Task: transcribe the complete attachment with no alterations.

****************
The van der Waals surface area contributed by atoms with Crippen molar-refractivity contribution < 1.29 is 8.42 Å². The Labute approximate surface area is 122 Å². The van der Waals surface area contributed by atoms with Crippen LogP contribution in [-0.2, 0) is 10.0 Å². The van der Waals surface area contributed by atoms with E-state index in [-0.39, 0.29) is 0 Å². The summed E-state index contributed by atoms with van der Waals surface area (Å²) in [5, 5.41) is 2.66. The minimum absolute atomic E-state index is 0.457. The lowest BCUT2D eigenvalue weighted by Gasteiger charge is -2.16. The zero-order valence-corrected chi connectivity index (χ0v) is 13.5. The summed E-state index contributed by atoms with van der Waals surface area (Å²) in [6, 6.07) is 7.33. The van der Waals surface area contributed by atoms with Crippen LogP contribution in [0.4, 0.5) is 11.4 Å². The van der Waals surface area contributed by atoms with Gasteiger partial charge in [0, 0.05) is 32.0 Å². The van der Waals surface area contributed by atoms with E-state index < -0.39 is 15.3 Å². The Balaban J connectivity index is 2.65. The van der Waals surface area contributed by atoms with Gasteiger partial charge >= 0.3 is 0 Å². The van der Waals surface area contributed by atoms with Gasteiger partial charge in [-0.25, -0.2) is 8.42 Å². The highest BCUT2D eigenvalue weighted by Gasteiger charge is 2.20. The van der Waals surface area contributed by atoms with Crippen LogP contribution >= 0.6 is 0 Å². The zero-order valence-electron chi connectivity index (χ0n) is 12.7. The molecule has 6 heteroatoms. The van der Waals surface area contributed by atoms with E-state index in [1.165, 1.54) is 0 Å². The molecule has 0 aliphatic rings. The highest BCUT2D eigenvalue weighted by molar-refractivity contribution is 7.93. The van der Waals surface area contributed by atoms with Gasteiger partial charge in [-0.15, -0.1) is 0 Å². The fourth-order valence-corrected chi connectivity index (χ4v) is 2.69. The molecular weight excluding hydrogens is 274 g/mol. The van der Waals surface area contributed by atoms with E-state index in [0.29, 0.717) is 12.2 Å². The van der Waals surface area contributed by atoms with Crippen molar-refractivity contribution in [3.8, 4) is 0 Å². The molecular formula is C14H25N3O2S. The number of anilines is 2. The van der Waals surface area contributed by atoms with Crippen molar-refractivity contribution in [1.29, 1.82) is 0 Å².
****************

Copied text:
The van der Waals surface area contributed by atoms with Crippen molar-refractivity contribution < 1.29 is 8.42 Å². The Labute approximate surface area is 122 Å². The van der Waals surface area contributed by atoms with Crippen LogP contribution in [-0.2, 0) is 10.0 Å². The van der Waals surface area contributed by atoms with E-state index in [-0.39, 0.29) is 0 Å². The summed E-state index contributed by atoms with van der Waals surface area (Å²) in [5, 5.41) is 2.66. The minimum absolute atomic E-state index is 0.457. The lowest BCUT2D eigenvalue weighted by Gasteiger charge is -2.16. The zero-order valence-corrected chi connectivity index (χ0v) is 13.5. The summed E-state index contributed by atoms with van der Waals surface area (Å²) in [6, 6.07) is 7.33. The van der Waals surface area contributed by atoms with Crippen LogP contribution in [0.4, 0.5) is 11.4 Å². The van der Waals surface area contributed by atoms with Gasteiger partial charge in [0, 0.05) is 32.0 Å². The van der Waals surface area contributed by atoms with E-state index < -0.39 is 15.3 Å². The Balaban J connectivity index is 2.65. The van der Waals surface area contributed by atoms with Gasteiger partial charge >= 0.3 is 0 Å². The van der Waals surface area contributed by atoms with Gasteiger partial charge in [-0.25, -0.2) is 8.42 Å². The highest BCUT2D eigenvalue weighted by Gasteiger charge is 2.20. The van der Waals surface area contributed by atoms with Crippen LogP contribution >= 0.6 is 0 Å². The zero-order valence-electron chi connectivity index (χ0n) is 12.7. The molecule has 6 heteroatoms. The van der Waals surface area contributed by atoms with E-state index in [1.165, 1.54) is 0 Å². The molecule has 0 aliphatic rings. The highest BCUT2D eigenvalue weighted by molar-refractivity contribution is 7.93. The van der Waals surface area contributed by atoms with Gasteiger partial charge in [-0.15, -0.1) is 0 Å². The fourth-order valence-corrected chi connectivity index (χ4v) is 2.69. The molecular weight excluding hydrogens is 274 g/mol. The van der Waals surface area contributed by atoms with E-state index in [0.29, 0.717) is 12.2 Å². The van der Waals surface area contributed by atoms with Crippen molar-refractivity contribution in [3.8, 4) is 0 Å². The molecular formula is C14H25N3O2S. The number of anilines is 2. The van der Waals surface area contributed by atoms with Crippen molar-refractivity contribution in [1.29, 1.82) is 0 Å².